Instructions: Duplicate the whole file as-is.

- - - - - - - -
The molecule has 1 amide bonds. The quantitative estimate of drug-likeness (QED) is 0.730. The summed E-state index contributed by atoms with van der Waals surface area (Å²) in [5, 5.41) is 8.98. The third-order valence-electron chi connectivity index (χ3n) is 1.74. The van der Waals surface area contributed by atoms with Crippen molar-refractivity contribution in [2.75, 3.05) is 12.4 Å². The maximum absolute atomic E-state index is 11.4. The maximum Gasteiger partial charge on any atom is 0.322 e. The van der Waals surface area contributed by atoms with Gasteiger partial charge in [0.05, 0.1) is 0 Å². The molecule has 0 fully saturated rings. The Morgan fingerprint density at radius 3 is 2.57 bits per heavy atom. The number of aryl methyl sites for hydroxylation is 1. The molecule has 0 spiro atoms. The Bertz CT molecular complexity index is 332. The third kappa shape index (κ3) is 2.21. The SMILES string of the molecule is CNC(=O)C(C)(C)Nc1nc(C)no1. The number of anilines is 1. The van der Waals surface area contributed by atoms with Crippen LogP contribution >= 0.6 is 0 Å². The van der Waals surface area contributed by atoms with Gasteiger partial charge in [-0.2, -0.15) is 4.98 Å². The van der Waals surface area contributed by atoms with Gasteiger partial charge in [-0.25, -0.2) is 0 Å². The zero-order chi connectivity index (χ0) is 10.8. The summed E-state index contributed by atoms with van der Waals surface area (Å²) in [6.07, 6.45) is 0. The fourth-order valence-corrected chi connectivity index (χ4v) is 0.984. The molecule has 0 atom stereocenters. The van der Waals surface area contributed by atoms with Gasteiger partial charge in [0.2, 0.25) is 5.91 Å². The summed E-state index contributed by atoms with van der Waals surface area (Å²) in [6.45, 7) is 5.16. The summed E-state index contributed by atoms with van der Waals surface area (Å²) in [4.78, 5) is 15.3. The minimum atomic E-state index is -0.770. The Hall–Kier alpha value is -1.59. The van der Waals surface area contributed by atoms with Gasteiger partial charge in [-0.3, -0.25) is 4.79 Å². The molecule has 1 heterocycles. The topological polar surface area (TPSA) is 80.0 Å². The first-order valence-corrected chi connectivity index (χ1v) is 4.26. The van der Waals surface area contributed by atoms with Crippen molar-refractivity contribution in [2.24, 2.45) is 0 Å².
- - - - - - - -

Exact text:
The molecule has 1 amide bonds. The quantitative estimate of drug-likeness (QED) is 0.730. The summed E-state index contributed by atoms with van der Waals surface area (Å²) in [5, 5.41) is 8.98. The third-order valence-electron chi connectivity index (χ3n) is 1.74. The van der Waals surface area contributed by atoms with Crippen molar-refractivity contribution in [2.75, 3.05) is 12.4 Å². The maximum absolute atomic E-state index is 11.4. The maximum Gasteiger partial charge on any atom is 0.322 e. The van der Waals surface area contributed by atoms with Gasteiger partial charge in [0.05, 0.1) is 0 Å². The molecule has 0 fully saturated rings. The Morgan fingerprint density at radius 3 is 2.57 bits per heavy atom. The number of aryl methyl sites for hydroxylation is 1. The molecule has 0 spiro atoms. The Bertz CT molecular complexity index is 332. The third kappa shape index (κ3) is 2.21. The SMILES string of the molecule is CNC(=O)C(C)(C)Nc1nc(C)no1. The number of anilines is 1. The van der Waals surface area contributed by atoms with Crippen LogP contribution >= 0.6 is 0 Å². The van der Waals surface area contributed by atoms with Gasteiger partial charge in [-0.2, -0.15) is 4.98 Å². The van der Waals surface area contributed by atoms with Gasteiger partial charge in [-0.25, -0.2) is 0 Å². The zero-order chi connectivity index (χ0) is 10.8. The summed E-state index contributed by atoms with van der Waals surface area (Å²) in [6.07, 6.45) is 0. The fourth-order valence-corrected chi connectivity index (χ4v) is 0.984. The molecule has 0 atom stereocenters. The van der Waals surface area contributed by atoms with Gasteiger partial charge in [0.2, 0.25) is 5.91 Å². The summed E-state index contributed by atoms with van der Waals surface area (Å²) in [6.45, 7) is 5.16. The summed E-state index contributed by atoms with van der Waals surface area (Å²) in [4.78, 5) is 15.3. The minimum atomic E-state index is -0.770. The Hall–Kier alpha value is -1.59. The van der Waals surface area contributed by atoms with Gasteiger partial charge in [-0.3, -0.25) is 4.79 Å². The molecule has 1 heterocycles. The topological polar surface area (TPSA) is 80.0 Å². The first-order valence-corrected chi connectivity index (χ1v) is 4.26. The van der Waals surface area contributed by atoms with Crippen molar-refractivity contribution in [2.24, 2.45) is 0 Å².